Former "Midwest Teen Sex Show" host rises to life's challenges
Nikol Hasler was born in Janesville, Wis. in 1979. She spent much of her childhood living with foster care families in Wisconsin and Illinois and had her first son at the age of 19. At the age 21, after experiencing a stretch of homelessness, she had another son.
Despite the hardships associated with an abusive childhood, unsupported teen pregnancy and single parenthood to three kids, one with autism, Hasler's talent could not be extinguished. With luminous blue eyes, a Dorothy-Parker-sharp wit and a high intelligence, it wasn't long before Hasler experienced professional success.
In 2008, she started hosting the semi-educational and outrageously funny podcast, "Midwest Teen Sex Show." The show featured tongue-and-cheek humor while offering information about sex topics like masturbation, homosexuality and dating older men.
Many of the low-budget podcasts were filmed in a home in Waukesha. Twenty-five episodes were shot over the course of a few years and eventually the show averaged 125,000 viewers per episode. It received national attention from "Nightline," "The Morning Show With Mike and Juliet" and "CBS Evening News With Katie Couric."
The three-to-five minute podcast was both popular and controversial. Although it was praised for being able to reach teens, some parents found it too racy and teachers and therapists panned it for not being factual enough.
Comedy Central, however, liked the concept and offered to produce 10-episodes of a TV version. Hasler moved out to Los Angeles, but the show never materialized.
Hasler also wrote "Sex: A Book For Teens" that includes an endorsement from former surgeon general Dr. Joyce Elders and feminist author Joyce Dodson. She also worked on a show called "Real American Family" and has written numerous sex columns.
About a year and a half ago, Hasler was diagnosed with cancer.
Last month, Hasler finally shared with Facebook friends that she was battling cancer, and made it very clear she did not want sympathy. With the support of friends in Wisconsin and California, as well as her 13-year-old son, Hasler is sloshing through the dark swamp of a serious illness, enduring hair loss, loss of energy and fear along the way.
As she will point out, Hasler is one tough girl. She has determination and a knack for overcoming adversity. The kid has chops.
OnMilwaukee.com: You grew up in the foster care system, right?
Nikol Hasler: I grew up first with my mother, who was a bit insane, and then with her abusive relatives, eventually going into the foster care system where I lived until I was 17. At my last case management meeting, while I was waiting to move to another foster home, I remember the case workers saying "You're 17. You've been in 15 placements. We could put you in one more, but it just doesn't seem like we should put you through that." Foster care itself was an often abusive, unsafe place with people who should not have been taking care of any children, let alone children who needed extra care because they'd been through abuse and neglect already.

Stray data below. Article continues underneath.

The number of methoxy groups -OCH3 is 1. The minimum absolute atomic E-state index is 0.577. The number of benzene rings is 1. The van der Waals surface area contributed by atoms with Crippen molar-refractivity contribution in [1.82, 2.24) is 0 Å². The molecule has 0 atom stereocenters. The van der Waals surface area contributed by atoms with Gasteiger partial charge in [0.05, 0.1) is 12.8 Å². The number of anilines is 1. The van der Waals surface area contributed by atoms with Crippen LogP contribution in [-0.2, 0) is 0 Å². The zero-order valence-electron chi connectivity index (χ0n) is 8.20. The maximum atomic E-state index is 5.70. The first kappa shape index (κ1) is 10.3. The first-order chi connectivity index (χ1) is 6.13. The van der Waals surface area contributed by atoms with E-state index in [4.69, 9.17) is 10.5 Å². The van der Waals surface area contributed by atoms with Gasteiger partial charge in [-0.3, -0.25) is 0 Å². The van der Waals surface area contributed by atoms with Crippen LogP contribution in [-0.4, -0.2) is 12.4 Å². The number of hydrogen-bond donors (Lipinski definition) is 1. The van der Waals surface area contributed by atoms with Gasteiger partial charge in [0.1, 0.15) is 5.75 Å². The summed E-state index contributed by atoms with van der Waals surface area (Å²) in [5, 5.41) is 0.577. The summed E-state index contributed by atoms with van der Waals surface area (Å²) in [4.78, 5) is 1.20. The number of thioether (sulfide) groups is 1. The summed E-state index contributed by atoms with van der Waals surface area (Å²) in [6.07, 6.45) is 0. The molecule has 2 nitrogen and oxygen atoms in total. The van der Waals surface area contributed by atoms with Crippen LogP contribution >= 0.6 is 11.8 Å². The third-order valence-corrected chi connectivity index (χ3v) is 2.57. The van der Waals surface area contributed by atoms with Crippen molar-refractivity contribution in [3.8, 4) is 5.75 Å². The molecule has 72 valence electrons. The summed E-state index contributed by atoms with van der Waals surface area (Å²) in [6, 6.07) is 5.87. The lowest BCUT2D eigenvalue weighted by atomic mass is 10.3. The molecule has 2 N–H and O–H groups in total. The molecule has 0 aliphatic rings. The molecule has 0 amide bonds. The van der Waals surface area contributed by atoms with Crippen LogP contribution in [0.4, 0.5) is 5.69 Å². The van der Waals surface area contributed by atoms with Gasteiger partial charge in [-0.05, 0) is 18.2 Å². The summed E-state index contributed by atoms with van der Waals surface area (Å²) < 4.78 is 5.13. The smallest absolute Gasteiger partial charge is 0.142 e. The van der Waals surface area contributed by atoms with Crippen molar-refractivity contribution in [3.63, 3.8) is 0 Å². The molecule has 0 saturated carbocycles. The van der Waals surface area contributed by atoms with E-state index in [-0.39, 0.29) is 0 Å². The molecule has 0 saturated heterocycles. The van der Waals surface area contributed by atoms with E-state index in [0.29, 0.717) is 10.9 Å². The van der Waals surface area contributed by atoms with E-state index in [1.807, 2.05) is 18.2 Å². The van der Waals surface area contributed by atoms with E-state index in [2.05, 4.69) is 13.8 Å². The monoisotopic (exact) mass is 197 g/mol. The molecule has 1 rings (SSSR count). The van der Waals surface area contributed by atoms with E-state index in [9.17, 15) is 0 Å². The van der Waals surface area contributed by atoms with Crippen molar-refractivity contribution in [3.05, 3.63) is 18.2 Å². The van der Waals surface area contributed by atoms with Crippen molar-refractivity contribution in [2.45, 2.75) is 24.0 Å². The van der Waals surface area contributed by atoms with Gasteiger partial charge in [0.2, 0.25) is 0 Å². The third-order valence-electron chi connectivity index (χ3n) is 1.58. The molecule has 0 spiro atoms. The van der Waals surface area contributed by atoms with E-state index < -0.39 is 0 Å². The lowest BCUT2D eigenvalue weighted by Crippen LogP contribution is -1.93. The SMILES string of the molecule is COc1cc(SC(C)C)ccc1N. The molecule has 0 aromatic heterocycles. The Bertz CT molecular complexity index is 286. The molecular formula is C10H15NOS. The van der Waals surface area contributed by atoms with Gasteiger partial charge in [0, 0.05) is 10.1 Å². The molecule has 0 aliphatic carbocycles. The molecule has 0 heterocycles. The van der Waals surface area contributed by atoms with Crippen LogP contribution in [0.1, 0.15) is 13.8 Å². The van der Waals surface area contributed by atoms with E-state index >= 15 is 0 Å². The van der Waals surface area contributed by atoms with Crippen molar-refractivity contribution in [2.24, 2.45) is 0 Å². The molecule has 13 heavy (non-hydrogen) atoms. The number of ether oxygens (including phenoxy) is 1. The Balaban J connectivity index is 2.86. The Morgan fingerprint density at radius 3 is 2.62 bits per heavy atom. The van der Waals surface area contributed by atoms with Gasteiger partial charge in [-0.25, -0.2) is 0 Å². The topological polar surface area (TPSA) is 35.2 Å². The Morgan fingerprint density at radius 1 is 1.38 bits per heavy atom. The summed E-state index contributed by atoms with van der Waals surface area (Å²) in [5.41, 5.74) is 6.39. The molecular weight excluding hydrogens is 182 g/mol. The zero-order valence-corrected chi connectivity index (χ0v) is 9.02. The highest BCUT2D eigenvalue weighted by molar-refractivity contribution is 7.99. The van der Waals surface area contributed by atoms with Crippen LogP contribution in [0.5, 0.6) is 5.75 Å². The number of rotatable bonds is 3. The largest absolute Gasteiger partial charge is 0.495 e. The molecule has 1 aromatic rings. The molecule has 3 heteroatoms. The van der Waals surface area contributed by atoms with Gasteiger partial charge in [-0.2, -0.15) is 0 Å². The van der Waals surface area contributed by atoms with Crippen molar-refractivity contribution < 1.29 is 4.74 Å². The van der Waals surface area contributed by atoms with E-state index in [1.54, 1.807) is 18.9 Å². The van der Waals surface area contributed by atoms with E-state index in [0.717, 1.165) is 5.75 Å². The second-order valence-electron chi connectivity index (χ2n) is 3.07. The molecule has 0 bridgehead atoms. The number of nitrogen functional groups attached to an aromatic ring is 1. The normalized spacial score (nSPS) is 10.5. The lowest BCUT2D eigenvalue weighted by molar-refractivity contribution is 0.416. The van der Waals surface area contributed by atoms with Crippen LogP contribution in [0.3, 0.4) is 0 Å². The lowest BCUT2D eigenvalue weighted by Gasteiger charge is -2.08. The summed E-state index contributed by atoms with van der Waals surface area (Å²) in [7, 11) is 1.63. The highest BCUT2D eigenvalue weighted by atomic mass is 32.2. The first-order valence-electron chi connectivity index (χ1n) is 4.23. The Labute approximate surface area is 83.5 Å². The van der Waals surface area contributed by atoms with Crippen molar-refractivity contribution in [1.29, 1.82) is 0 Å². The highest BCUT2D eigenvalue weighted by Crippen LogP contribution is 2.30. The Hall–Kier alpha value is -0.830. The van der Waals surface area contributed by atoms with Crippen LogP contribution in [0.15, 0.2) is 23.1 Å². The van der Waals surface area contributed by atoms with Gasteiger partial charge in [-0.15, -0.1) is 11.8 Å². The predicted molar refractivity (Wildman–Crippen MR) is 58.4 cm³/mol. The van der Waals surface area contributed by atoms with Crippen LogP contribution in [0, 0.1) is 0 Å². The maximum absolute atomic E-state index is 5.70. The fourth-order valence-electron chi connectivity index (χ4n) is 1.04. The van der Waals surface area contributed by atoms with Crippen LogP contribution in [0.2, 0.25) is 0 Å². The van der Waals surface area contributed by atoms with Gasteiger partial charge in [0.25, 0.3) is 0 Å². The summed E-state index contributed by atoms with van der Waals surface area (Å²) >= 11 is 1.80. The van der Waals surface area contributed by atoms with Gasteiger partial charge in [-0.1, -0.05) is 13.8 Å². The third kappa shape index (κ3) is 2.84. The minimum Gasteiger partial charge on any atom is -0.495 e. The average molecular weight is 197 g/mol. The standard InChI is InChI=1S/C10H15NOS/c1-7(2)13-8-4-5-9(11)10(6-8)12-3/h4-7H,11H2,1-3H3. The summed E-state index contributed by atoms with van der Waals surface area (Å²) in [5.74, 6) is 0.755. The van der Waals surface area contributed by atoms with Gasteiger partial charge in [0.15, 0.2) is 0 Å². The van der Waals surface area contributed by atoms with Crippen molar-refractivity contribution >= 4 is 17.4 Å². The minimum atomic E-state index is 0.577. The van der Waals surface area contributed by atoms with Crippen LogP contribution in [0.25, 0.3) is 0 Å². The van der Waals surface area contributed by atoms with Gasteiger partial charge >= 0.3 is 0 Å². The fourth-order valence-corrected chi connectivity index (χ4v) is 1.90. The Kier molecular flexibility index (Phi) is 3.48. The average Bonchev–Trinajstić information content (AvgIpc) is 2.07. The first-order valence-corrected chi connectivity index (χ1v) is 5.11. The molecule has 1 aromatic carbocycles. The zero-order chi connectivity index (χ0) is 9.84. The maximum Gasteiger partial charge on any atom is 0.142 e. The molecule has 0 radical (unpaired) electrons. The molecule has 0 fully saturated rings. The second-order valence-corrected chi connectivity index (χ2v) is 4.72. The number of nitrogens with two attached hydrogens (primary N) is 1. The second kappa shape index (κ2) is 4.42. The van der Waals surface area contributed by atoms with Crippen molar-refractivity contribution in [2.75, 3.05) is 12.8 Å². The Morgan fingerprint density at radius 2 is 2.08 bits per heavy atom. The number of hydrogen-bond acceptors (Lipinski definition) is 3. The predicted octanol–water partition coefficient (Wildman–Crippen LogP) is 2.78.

OMC: Tell me about your sons. You have three, right? How are they handling your illness?
NH: My oldest son is 13. I had just turned 19 when he was born, and we had friends who tried to help us, but we were homeless until he was about 6 months old. My other two sons are 11 and 5. The younger two are living with their fathers, and my oldest is with me. He's really an amazing person, and he has been strong, funny and I'd be a lot weaker without him. My five-year-old is pretty upset, mostly because of my hair falling out. It didn't help that he lost his first tooth right around the time I went bald. He was in a pretty big panic about his teeth.
OMC: When did the "Midwest Teen" stuff start up? How did you get involved?
NH: That started in 2008. A friend of mine from high school came to my birthday party. We got drunk and he mentioned that he had some ideas for podcasts. Within a month we were shooting the first three.
OMC: How many episodes did you make? Why did you stop?
NH: We made 25 episodes, and had many more in mind. I think making the pilot was eye opening for all of us. You know, Britney Barber and Guy Clark are extremely talented. Guy's editing is such a huge part of what made the show work, and Britney was pants-peeingly funny. But, as the show gained leverage, I also became more serious about it, often taking the brunt for getting details wrong. Also, I got most of the positive media attention. I still believe the others found that irritating. I loved the attention, and I loved finally being respected as a sort of expert. I really wish we were still making that show, and if they asked me to do it now, I would. Page 1 of 2 (view all on one page)
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